Piping colors with xargs in the unix terminal

Unix terminals are cool, no doubt: you can even pipe commands. But sometimes something goes wrong, and your’re prompted with strange errors.

Last week I needed to free some space on a few remote servers so I started poking with du. I found out the information I needed by piping ls with du with the command ls | xargs du -sh. When I got to the second server, I started to get crazy errors:

$ ls | xargs du -sh
du: cannot access `33[0m33[01;34mapp_link33[0m': No such file or directory
du: cannot access `33[01;34mbackups33[0m': No such file or directory
du: cannot access `33[01;34mbin33[0m': No such file or directory

The directory structure was pretty simple here and I initally saw no reason for the errors:

$ ls 
app_link  backups   bin

What you cannot see here in my post is color… in fact the terminal output on that server was in glorious rainbow colors. Those crazy codes that showed on the du errors were actually the shell representation of those colors. I could switch them off (maybe unaliasing ls?) but they looked good and humans generally prefer colored text rather than dull black characters, especially in the terminal, so I removed them by adding in the pipe chain a clever sed command:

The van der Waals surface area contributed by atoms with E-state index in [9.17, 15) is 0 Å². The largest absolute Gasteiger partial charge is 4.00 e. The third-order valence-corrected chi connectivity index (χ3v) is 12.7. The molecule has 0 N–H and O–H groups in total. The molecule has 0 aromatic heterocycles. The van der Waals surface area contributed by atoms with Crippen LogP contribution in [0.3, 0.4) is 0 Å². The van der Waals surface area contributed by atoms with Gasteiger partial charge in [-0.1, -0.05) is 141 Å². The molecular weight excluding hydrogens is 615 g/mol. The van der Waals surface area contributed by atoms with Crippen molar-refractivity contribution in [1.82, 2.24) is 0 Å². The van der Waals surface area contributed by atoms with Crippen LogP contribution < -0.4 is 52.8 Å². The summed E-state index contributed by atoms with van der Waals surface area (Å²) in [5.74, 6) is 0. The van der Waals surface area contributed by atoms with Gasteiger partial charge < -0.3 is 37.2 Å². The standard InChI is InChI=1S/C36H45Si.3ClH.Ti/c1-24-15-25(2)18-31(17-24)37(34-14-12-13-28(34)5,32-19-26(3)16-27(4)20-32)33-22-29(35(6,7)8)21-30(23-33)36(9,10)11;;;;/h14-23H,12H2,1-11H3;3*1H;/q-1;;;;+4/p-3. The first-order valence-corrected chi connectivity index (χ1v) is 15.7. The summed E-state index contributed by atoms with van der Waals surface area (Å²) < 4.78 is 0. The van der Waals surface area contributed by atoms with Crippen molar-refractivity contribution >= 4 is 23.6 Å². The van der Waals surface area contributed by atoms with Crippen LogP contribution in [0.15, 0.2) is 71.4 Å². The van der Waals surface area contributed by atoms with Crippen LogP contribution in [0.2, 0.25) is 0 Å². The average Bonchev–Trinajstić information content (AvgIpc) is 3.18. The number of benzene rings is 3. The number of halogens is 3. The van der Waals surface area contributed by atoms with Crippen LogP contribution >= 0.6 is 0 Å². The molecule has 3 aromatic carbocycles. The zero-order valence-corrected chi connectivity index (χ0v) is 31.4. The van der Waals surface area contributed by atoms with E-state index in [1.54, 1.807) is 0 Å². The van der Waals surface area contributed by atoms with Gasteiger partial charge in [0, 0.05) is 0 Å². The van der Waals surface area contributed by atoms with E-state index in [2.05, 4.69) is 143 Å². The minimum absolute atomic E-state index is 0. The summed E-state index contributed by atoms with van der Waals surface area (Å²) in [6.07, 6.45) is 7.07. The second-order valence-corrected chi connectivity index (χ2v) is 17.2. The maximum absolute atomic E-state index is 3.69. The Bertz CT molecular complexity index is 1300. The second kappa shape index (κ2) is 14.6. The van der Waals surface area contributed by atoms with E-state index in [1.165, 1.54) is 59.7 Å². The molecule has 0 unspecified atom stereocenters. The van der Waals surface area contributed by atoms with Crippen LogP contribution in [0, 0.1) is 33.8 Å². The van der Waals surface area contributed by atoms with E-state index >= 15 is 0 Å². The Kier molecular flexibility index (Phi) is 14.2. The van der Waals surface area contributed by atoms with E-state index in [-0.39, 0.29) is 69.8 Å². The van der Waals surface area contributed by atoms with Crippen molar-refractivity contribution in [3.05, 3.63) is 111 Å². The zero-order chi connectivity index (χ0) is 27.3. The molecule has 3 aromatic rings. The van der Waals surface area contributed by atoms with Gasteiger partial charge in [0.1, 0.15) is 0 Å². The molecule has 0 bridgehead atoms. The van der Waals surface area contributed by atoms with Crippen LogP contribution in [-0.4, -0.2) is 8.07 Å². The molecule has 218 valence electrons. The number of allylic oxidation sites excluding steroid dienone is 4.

$ ls | sed -r "s/x1B[([0-9]{1,2}(;[0-9]{1,2})?)?[m|K]//g" | xargs du -sh
4,00K all_link
7,9M  backups
3,2M  bin

and that fixed the issue.

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Dustin Silva

It’s worth noting another option is: ls --color=never